Longitude / Latitude 40°30'06"N 114°02'02"W
Blue Lake is an oasis in the Utah West Desert, south of Bonneville Salt Flats, approximately 15 miles south of Wendover, Nevada. Geothermal springs of fresh water support a relatively rich wetland environment and feed several pools, of which Blue Lake is the deepest. The surroundings consist of salt flats, rocky outcrops, and desert scrub vegetation. The property is part of the Utah Test and Training Range (U.S. Air Force), but the site is operated by the state of Utah as a wildlife management area with open access to the public. Because the pools remain warm year round, the site attracts wildlife as well as scuba divers.
From Salt Lake City travel on I-80 west to Wendover Nevada. Once in Wendover travel to HWY 93 which is located across from the Pepper Hotel and Casino. Travel south on HWY 93 for approximately. 14 miles to the Blue Lake sign. Turn east and travel down a rough wash board road for approximately 5 miles. The dirt road as it's mostly just annoying small bumps.
UPDATE: As of August 28, 2013 a portion of the road has been washed out. You will need to travel south approximately one mile and turn off on an old jeep trail. Once you hit the old paved road turn north approx. 3/4 mile where you should pick up the normal route.
If you don't want to take the "Jeep Trail" travel approx. 2.5 miles south and find where the old 93 ties into 93A and then back track from there. Turn off is pretty obvious, there is a gravel pit just off 93A
Trucks or 4-wheel drive highly recommended. Damage to cars will occur on the jeep trail.
There are no facilities located at Blue Lake.
Overnight camping is allowed and no permits are required.
Accommodations can be found in Wendover.
Lake elevation (feet) 4,254
Depth (feet) maximum 58 mean 43
Length (feet) 1103 Width (feet) 592 Shoreline (feet) 2,678
Visibility: 5-30 Feet
Summer Water Temperature 80 °F
Aquatic life: Blue Gill, Largemouth Bass and Tilapia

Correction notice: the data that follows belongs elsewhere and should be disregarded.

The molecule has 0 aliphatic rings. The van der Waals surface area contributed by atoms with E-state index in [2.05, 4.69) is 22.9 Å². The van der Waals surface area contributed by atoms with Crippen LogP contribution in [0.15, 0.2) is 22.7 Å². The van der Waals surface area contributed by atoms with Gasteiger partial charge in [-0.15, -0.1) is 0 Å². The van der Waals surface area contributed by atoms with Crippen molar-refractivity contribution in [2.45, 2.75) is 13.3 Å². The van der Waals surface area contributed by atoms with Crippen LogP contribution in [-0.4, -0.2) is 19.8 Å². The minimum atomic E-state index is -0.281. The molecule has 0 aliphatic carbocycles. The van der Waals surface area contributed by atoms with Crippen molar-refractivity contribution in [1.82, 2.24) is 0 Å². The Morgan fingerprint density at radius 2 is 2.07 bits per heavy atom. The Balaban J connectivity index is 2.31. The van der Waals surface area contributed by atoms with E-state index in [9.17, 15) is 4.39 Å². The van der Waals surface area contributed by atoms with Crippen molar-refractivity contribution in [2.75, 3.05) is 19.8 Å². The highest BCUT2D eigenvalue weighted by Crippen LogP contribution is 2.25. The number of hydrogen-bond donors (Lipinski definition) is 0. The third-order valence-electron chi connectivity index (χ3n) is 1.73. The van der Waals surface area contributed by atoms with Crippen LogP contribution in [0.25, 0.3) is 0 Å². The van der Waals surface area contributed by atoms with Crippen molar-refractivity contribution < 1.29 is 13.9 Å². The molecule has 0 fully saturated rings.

Blue Lake is one of the mainstays of Utah diving. Fall through spring offer the best conditions both in and out of the water. While during summer months the water is quite warm the infestation of horse flies makes the journey unbearable without large amounts of DEET.
From the entry area in about 15' of water there is a yellow rope line connecting two training platforms.
Heading to the north platform you'll notice two ropes tied to the northeast corner post. Don't forget to phone home from the call box on the northwest corner.
Following the upper rope will guide you to a sunken 24' boat standing on its stern.
Off the side of this boat you'll notice a metal praying mantis sculpture.
Off the starboard side there is a sunken canoe. Head from the boat to the canoe bow and proceed another 30-40 feet you'll find a metal turtle sculpture.
Take a compass heading of 240 degree and look for the sunken bi-plane sculpture in the large hot pot. Approximately 50 yards from the boat. If you go over a large ridge and locate the very large pots you've gone too far. Just north of the plane is a 50 gallon drum with a bowling ball representing a hippo. There used to be a surface marker for the plane but last time I was there is had been removed. (Oct 2010)
From the north platform following the lower rope it will lead you to a smaller boat sitting on the bottom.
There is a guideline that will lead you from the boat to the shark sculpture. Just past the shark you'll find a bomb tail piece.
Other things to find are the gravel pits which are the deepest part of Blue Lake.
I wasn't able to find the floating manikin head the last time I was out but I heard it's still there. It's in a small 'canyon' that is running along the north side.
New for 2013, Blue Lake is open to spearfishing for Talapia only.